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Related Topics: Cloud Computing, Datacenter Automation, Java in the Cloud, The Role of Business, DevOps for Business Application Services, DevOps Journal

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Three Things Software and Hardware in the Data Path Must Have

When you put software into the data path there are some things it better have to make sure it doesn't become a liability

The software-everywhere drumbeat continues to resound across the entire industry. Experts assure us that software can perform as well as hardware thanks to Moore's law and other advances in chip technology.

Let's assume that's true. Performance of software components is acceptable.

Now that that's out of the way, let's talk about some of the just-as-critical-but-less-mentioned capabilities that software must have if it's going to be running in the data path.

First, let's define what "in the data path" means, cause some folks may not be familiar with that term.

You can think of "the data path" as the set of routers, switches, and network and application infrastructure through which data has to travel to get from a client to an application, and vice versa.

For example, this diagram has a red line depicting the data path from client through the application server tier. Every element through which that path traverses is "in the data path".

data-path-example

In the past, generally speaking, everything in the data path (aside from the client and the application) was running on purpose-built hardware, designed to deal with failure in a way that ensured continued access (availability) to the application.

Moving to software does not mean the abrogation of such capabilities. Every element in the data path should provide three core capabilities, regardless of whether it resides on hardware, software or, as is increasingly the case, in the cloud.

The Three Things

1. Lights Out Manageability
First and foremost is management interface availability. More commonly referred to as "lights out management" in data center grade elements, this is the ability to log-in and manage an element in the data path regardless of utilization on the element. This is critical in situations where elements in the data path might be overwhelmed by attack traffic such as SYN flood attacks. Such occurrences can force utilization of resources to 100% and effectively stop traffic in its tracks. In such an event it is crucial that operators and administrators be able to log-in and do whatever needs doing to address the situation.

Software-deployed solutions that cannot support this requirement but are expected to reside in the data path should be viewed with skepticism.

2. Management APIs
In a world inundated with a need for automation, orchestration and remote management, a set of accessible management APIs is an imperative. These APIs can be leveraged to pre-package integration with data center management (orchestration and automation) systems, used by devops practitioners to automate via popular toolsets like Puppet and Chef, or as a mechanism to enable custom integration and management solutions.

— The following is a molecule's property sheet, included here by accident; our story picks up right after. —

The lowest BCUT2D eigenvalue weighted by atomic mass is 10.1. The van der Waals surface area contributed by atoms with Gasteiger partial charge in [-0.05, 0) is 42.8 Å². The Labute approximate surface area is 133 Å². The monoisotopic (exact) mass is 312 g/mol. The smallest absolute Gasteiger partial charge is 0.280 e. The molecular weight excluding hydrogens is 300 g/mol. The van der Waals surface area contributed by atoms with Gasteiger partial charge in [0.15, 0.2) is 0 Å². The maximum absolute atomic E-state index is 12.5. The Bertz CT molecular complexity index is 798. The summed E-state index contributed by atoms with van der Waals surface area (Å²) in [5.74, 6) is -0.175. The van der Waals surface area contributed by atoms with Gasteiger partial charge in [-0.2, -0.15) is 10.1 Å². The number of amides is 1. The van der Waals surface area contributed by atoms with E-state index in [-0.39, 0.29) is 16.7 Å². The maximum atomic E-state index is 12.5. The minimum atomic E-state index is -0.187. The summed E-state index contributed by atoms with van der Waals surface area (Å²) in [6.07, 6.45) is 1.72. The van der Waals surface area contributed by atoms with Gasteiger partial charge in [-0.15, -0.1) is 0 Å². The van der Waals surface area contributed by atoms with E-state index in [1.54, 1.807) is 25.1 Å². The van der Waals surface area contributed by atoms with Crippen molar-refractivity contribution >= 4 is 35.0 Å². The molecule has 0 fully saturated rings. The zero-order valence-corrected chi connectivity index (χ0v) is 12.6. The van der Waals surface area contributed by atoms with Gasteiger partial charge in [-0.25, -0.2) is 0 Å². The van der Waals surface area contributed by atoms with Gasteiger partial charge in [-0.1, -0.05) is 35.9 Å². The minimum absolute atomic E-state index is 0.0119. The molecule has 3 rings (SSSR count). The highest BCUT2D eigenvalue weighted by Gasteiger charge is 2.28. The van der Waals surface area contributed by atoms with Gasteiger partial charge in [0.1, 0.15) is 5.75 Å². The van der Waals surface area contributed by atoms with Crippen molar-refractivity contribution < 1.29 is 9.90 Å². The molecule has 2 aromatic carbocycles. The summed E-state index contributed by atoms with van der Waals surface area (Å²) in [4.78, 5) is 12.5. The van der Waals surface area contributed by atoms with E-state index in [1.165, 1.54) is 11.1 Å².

The ability to easily automate and orchestrate provisioning and management of systems in the data path is critical to maintaining an acceptable service velocity within the data center.

3. Programmability
One of the tenets of modern architectures is every environment is unique. Furthermore, vendor refresh cycles tend to be longer for elements that reside in the data path than changes occur in the industry, particularly with respect to applications and security.  This is a side-effect of being in the data path. Reliability and stability of such solutions is a must and thus longer cycles are necessary to ensure proper testing and certification can be completed.

Thus, enabling elements in the data path with some form of programmability to enable customization and rapid response to security and business events is necessary - especially for those that operate at higher layers of the stack, such as layer 4-7 service solutions.

It doesn't matter whether an element in the data path is deployed on hardware or software or cloud or a hypervisor or a rainbow. These three capabilities are critical for any element that resides in the data path, lest they end up impeding - or cutting off - the data path.

More Stories By Lori MacVittie

Lori MacVittie is responsible for education and evangelism of application services available across F5’s entire product suite. Her role includes authorship of technical materials and participation in a number of community-based forums and industry standards organizations, among other efforts. MacVittie has extensive programming experience as an application architect, as well as network and systems development and administration expertise. Prior to joining F5, MacVittie was an award-winning Senior Technology Editor at Network Computing Magazine, where she conducted product research and evaluation focused on integration with application and network architectures, and authored articles on a variety of topics aimed at IT professionals. Her most recent area of focus included SOA-related products and architectures. She holds a B.S. in Information and Computing Science from the University of Wisconsin at Green Bay, and an M.S. in Computer Science from Nova Southeastern University.